Back in high school I worked on the rock climbing wall at our community recreation center in Sandy, UT. I loved climbing, so when I landed a job in college at BYU Outdoors Unlimited I was pretty excited to have a steep discount on climbing gear. Not only that, I associated with others who shared the same love. By the time Sam and I married I had completed a few lead climbs and felt pretty comfortable out on the rock.
Then came the small kids and the “dry years”. There are ambitious climbers that take their kids out on the crag (I follow a few on Instagram), but we just weren’t the type. While traveling we haven’t done much climbing either despite our kids getting older. Andrew & I had a date in Canada to a climbing gym, and last year we went out with fellow Airstream friends in Prescott, AZ for an afternoon on the rocks. For the most part though, our climbing gear just gathered dust and took up much needed space in our Airstream.
Just before we went to Manti for the month of June, we stopped in Sandy, UT to take care of some logistics. We put all the rock climbing gear in our storage unit as we weren’t ready to part with our harnesses, rope, and shoes permanently. Once in Manti though, I realized we were only 30 minutes from Maple Canyon! Whoops. Its a premier and unique rock climbing location in Sanpete County with some of the coolest conglomerate rock. I had climbed there once or twice in college and knew there were some easy routes the kids could handle. When Sam went back up to Sandy for a conference a few days after we arrived, he dropped by the storage unit and reclaimed our gear. We were good to go!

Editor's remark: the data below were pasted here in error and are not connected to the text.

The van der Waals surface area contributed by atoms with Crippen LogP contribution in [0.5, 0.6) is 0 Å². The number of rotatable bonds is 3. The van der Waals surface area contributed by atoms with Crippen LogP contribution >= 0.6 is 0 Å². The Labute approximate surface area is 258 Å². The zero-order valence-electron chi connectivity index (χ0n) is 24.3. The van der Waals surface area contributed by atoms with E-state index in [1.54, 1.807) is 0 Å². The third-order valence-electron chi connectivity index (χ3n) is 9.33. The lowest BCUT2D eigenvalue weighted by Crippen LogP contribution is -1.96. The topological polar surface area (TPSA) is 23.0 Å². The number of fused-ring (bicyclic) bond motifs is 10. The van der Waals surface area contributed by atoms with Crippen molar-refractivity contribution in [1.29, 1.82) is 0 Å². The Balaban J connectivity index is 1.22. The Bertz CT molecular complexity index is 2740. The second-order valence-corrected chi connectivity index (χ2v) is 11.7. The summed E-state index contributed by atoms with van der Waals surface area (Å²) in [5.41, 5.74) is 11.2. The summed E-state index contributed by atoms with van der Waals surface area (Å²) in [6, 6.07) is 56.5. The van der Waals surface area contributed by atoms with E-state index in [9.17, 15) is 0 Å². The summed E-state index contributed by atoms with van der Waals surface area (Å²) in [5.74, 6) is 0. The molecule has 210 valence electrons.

With our pageant schedule, we had Sunday and Mondays off so our first Monday we took the evening and drove up to Maple Canyon to check out some climbs. I had looked around on the internet and the best route I could find were Bob’s Bolts, a 5.4 in the Schoolroom area. I figured I could handle lead climbing a 5.4 and the kids would be able to climb once I did.
Unfortunately when we got there it was difficult to find the route exactly. We looked around for a bit, but I wasn’t super comfortable with any of our options.
A little farther up the trail is Road Kill Wall. There was a couple climbing there and after talking with them a bit, we decided to do an easy climb basically up a large gully. There weren’t any bolts but it was no problem for me to get up there, anchor and create an easy climb for the kids.
Turns out my kids aren’t really into climbing.
Rachel lacked interest before we arrived at the wall, and came prepared. She practice on the jamstik+ while lounging in the hammock while the rest of us climbed.
Cara made it barely up the wall and decided to come back down. Andrew did a little better, but he was still pretty nervous.
Since the kids were happy to hang out and eat snacks I decided to tackle Tomato Man, an easy rated 5.5 with “great clipping stances” and only 6 or 7 draws.
I was terrified. Despite having done some lead climbing, I’ve never taken a real fall and I hear the first one is always the worst. I took a deep breath and started up the wall. Right hand, left hand. Feet placement. Stand up. Reach for the rope. Clip in. Despite my nerves I managed to make it up to the top without any serious problems.
We managed to coax Andrew about half way up the wall, Sam climbed, and we had brought a friend who did awesome for her first time ever climbing! Overall we had a great evening and finished the night with dinner at a local Mexican restaurant.
We will never be an avid rock climbing family. Sometimes I’ll look at kids or families on social media that are easily climbing 5.10 routes and simply be amazed. We are social climbers – its great to go with friends or when its really convenient but I doubt we’ll go out of our way to make it happen.
That said, I was super stoked to know I could still pull off a lead climb. An easy one, turns out, but I still felt pumped when I reached the top. Sometimes a sense of accomplishment is important for us adults too!